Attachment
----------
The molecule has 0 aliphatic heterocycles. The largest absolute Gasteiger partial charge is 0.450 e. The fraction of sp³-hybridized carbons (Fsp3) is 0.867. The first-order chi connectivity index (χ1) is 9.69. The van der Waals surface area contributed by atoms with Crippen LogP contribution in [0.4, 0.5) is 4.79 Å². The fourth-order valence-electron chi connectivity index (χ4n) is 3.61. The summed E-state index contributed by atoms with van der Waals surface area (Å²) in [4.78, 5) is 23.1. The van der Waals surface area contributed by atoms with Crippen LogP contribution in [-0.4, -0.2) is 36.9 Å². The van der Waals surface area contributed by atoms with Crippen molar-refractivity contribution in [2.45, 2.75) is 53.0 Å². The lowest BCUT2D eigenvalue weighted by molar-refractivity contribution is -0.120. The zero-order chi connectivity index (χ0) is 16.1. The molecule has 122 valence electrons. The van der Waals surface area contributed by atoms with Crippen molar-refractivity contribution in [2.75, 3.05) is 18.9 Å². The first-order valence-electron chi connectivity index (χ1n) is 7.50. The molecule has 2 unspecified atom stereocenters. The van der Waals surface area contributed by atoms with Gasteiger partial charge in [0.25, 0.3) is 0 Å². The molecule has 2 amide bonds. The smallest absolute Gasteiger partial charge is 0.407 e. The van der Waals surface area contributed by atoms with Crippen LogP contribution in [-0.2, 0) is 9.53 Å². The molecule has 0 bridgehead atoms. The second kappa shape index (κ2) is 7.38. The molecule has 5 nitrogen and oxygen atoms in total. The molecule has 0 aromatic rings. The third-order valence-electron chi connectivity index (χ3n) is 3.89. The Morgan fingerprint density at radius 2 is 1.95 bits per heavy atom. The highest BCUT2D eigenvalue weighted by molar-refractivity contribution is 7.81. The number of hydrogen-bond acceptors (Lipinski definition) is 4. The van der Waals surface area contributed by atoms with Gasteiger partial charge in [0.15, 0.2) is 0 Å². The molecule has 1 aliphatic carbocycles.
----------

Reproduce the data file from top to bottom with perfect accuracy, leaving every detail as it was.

The molecule has 0 aliphatic heterocycles. The largest absolute Gasteiger partial charge is 0.450 e. The fraction of sp³-hybridized carbons (Fsp3) is 0.867. The first-order chi connectivity index (χ1) is 9.69. The van der Waals surface area contributed by atoms with Crippen LogP contribution in [0.4, 0.5) is 4.79 Å². The fourth-order valence-electron chi connectivity index (χ4n) is 3.61. The summed E-state index contributed by atoms with van der Waals surface area (Å²) in [4.78, 5) is 23.1. The van der Waals surface area contributed by atoms with Crippen LogP contribution in [-0.4, -0.2) is 36.9 Å². The van der Waals surface area contributed by atoms with Crippen molar-refractivity contribution in [2.45, 2.75) is 53.0 Å². The lowest BCUT2D eigenvalue weighted by molar-refractivity contribution is -0.120. The zero-order chi connectivity index (χ0) is 16.1. The molecule has 122 valence electrons. The van der Waals surface area contributed by atoms with Crippen molar-refractivity contribution in [2.75, 3.05) is 18.9 Å². The first-order valence-electron chi connectivity index (χ1n) is 7.50. The molecule has 2 unspecified atom stereocenters. The van der Waals surface area contributed by atoms with Gasteiger partial charge in [0.25, 0.3) is 0 Å². The molecule has 2 amide bonds. The smallest absolute Gasteiger partial charge is 0.407 e. The van der Waals surface area contributed by atoms with Crippen LogP contribution in [-0.2, 0) is 9.53 Å². The molecule has 0 bridgehead atoms. The second kappa shape index (κ2) is 7.38. The molecule has 5 nitrogen and oxygen atoms in total. The molecule has 0 aromatic rings. The third-order valence-electron chi connectivity index (χ3n) is 3.89. The Morgan fingerprint density at radius 2 is 1.95 bits per heavy atom. The highest BCUT2D eigenvalue weighted by molar-refractivity contribution is 7.81. The number of hydrogen-bond acceptors (Lipinski definition) is 4. The van der Waals surface area contributed by atoms with Gasteiger partial charge in [0.15, 0.2) is 0 Å². The molecule has 1 aliphatic carbocycles.